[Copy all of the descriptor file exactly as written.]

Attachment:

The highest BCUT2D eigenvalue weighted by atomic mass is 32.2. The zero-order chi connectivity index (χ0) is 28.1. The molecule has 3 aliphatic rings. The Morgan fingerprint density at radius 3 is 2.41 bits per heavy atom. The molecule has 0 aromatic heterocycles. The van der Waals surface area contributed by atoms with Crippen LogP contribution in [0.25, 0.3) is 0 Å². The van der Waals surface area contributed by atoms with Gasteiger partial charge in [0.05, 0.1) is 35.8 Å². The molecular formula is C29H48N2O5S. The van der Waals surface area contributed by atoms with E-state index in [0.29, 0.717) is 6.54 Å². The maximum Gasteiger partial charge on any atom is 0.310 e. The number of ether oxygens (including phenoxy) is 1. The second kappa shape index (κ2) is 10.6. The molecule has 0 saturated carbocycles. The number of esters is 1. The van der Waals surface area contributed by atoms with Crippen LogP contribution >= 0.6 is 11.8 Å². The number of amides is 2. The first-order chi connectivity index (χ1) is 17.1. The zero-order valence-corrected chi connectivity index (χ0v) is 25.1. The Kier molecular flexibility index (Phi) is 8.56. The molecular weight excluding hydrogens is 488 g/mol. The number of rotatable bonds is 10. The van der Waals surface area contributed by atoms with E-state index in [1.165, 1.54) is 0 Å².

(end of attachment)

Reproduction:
The highest BCUT2D eigenvalue weighted by atomic mass is 32.2. The zero-order chi connectivity index (χ0) is 28.1. The molecule has 3 aliphatic rings. The Morgan fingerprint density at radius 3 is 2.41 bits per heavy atom. The molecule has 0 aromatic heterocycles. The van der Waals surface area contributed by atoms with Crippen LogP contribution in [0.25, 0.3) is 0 Å². The van der Waals surface area contributed by atoms with Gasteiger partial charge in [0.05, 0.1) is 35.8 Å². The molecular formula is C29H48N2O5S. The van der Waals surface area contributed by atoms with E-state index in [0.29, 0.717) is 6.54 Å². The maximum Gasteiger partial charge on any atom is 0.310 e. The number of ether oxygens (including phenoxy) is 1. The second kappa shape index (κ2) is 10.6. The molecule has 0 saturated carbocycles. The number of esters is 1. The van der Waals surface area contributed by atoms with Crippen LogP contribution >= 0.6 is 11.8 Å². The number of amides is 2. The first-order chi connectivity index (χ1) is 17.1. The zero-order valence-corrected chi connectivity index (χ0v) is 25.1. The Kier molecular flexibility index (Phi) is 8.56. The molecular weight excluding hydrogens is 488 g/mol. The number of rotatable bonds is 10. The van der Waals surface area contributed by atoms with E-state index in [1.165, 1.54) is 0 Å².